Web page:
“Every time I read about a drug-related arrest or I heard about it on the news, I was sure it was him. Every time I heard about somebody dying from drugs I was sure it was him,” Dorsey said, remembering that time. “And my deepest fear was that Gianna was going to find them dead, her mother and her father.”

Gianna ended up living with her grandparents fulltime for four years until she moved back in with her mother, who was then working in a Woonsocket recovery clinic. Still she would visit her father weekly.

Jason died in 2017 by overdose. He was 40 years old. His kind spirit and quick wit live on through Gianna, Dorsey said. Though Gianna now lives with her aunt, uncle and their two children, her bond with her grandparents remains strong. Before the pandemic struck, she stayed with her grandparents at least once a week, Dorsey said. “She’s the best thing that ever happened to us,” Dorsey and her husband say again and again.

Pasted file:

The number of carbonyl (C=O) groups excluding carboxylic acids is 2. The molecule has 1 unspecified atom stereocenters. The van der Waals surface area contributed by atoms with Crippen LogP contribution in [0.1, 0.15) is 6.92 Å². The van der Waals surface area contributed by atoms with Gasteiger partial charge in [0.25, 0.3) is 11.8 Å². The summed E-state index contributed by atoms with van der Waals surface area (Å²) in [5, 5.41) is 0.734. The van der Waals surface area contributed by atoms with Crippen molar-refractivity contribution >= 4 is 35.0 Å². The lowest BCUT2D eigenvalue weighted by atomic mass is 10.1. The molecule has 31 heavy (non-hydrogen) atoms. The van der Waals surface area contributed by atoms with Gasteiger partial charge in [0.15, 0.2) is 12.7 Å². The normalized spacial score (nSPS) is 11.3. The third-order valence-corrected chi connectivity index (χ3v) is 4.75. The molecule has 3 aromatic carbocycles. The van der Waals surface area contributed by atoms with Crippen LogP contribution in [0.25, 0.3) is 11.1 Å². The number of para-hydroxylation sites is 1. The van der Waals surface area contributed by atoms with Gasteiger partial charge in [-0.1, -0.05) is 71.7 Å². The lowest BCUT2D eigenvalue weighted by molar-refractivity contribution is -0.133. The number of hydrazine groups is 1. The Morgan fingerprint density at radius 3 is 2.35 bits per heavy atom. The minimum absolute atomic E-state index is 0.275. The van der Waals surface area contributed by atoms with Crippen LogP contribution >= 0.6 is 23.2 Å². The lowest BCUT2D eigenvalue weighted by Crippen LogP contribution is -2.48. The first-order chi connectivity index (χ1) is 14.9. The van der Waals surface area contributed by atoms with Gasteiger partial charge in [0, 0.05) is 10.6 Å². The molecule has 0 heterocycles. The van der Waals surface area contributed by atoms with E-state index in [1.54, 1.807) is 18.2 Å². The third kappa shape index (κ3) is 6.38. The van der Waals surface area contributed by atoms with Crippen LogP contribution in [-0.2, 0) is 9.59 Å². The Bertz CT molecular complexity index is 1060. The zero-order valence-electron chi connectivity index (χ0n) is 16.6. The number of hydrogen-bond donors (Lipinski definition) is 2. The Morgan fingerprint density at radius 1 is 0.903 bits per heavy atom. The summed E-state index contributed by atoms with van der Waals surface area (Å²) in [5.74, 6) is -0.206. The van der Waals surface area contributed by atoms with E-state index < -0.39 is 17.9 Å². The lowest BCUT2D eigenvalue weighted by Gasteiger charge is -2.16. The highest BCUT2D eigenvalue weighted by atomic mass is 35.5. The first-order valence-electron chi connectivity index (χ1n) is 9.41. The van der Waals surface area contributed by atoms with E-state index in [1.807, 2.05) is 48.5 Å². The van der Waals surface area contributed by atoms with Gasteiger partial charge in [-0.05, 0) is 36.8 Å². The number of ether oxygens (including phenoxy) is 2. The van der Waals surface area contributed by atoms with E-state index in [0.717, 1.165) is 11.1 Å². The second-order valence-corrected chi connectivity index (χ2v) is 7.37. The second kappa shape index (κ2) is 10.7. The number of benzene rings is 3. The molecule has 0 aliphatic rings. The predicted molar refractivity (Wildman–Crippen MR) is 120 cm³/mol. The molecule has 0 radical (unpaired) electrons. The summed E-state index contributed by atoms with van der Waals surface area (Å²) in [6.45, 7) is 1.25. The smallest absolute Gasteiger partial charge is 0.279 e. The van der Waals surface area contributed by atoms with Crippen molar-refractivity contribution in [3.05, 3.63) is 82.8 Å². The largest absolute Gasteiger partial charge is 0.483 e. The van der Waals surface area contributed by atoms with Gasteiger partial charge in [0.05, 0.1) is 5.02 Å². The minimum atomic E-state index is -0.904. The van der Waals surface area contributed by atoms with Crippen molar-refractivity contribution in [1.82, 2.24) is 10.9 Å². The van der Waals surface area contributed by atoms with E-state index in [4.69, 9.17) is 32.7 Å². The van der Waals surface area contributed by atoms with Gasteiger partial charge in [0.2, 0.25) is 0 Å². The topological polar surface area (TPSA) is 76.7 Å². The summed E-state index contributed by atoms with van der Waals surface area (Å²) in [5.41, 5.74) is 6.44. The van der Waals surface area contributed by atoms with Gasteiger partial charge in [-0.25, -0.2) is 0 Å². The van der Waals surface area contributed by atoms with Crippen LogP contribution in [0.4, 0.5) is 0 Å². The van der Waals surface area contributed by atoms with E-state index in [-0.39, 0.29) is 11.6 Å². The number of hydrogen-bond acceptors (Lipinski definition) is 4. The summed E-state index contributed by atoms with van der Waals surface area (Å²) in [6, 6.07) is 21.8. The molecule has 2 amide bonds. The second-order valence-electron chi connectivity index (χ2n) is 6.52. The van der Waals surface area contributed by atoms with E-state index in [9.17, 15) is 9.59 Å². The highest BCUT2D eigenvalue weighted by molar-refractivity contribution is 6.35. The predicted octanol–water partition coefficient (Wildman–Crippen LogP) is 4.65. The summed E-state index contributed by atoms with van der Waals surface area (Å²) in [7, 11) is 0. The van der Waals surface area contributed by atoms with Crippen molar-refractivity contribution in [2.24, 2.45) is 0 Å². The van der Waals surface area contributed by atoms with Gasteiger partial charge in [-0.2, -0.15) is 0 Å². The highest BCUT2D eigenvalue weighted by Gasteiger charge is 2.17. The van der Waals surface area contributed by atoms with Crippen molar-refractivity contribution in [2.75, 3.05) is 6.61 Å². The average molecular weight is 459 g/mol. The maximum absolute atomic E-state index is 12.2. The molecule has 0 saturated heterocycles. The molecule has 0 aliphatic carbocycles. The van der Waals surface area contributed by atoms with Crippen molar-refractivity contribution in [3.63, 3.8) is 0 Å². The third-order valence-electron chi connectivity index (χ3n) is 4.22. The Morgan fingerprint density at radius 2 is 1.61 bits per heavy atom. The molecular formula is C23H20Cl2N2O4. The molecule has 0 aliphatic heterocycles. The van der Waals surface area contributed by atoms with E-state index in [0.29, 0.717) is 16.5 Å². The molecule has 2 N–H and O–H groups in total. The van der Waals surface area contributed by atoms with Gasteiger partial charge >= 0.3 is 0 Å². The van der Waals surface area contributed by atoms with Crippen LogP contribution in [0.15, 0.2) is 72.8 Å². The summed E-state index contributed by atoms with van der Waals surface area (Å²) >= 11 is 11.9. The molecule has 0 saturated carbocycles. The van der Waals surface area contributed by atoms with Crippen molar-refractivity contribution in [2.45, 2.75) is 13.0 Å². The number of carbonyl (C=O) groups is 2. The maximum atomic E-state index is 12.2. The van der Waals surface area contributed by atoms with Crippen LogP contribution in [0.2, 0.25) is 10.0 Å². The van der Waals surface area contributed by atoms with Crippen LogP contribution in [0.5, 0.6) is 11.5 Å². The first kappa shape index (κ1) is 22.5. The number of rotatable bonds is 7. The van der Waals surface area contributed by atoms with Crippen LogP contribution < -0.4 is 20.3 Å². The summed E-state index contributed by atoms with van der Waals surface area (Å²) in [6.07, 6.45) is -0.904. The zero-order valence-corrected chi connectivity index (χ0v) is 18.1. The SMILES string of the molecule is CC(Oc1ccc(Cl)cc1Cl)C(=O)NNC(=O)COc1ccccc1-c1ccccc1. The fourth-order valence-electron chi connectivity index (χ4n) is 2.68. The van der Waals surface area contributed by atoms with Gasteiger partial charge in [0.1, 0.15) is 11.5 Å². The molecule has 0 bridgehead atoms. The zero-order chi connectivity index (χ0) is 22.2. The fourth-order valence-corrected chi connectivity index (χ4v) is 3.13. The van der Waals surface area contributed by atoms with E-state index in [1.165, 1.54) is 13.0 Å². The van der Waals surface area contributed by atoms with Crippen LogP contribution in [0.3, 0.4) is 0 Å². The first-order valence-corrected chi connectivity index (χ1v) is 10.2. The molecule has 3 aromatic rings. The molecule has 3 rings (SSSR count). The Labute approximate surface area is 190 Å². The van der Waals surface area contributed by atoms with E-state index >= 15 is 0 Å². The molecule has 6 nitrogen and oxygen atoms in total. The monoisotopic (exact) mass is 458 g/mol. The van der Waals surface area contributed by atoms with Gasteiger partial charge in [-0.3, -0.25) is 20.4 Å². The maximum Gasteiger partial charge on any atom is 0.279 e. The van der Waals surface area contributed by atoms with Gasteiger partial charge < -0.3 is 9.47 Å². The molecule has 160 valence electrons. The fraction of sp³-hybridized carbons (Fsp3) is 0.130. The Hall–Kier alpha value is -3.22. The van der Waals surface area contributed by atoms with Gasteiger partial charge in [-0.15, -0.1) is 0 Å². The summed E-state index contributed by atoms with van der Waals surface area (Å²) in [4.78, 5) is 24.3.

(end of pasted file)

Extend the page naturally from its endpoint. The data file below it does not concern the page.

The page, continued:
The stigma of addiction and the deep pain of grief keep many grandparents from asking for the help they need. Hoping to change that, Magdalena Andreozzi is currently in the process of writing a children’s book about a seahorse who lives with her grandmother. Aubree is drawing the illustrations.

Aubree and Jolena have begun spending time together a couple of times a week; a shining ray of hope amid years of darkness.

Andreozzi still fears for The Phone Call. Her daughter is doing well, almost two years clean, but recovery is a lifelong commitment. Andreozzi puts it this way: “I am still walking on eggshells, but there’s not as many in the room.”

Now, however, when her phone rings unexpectedly, the voice at the end of the line might bring comfort, albeit bittersweet. It could be another grandparent, maybe in a neighboring Rhode Island town or as far away as Florida. They are struggling, too. But they have found each other. They don’t have to struggle alone.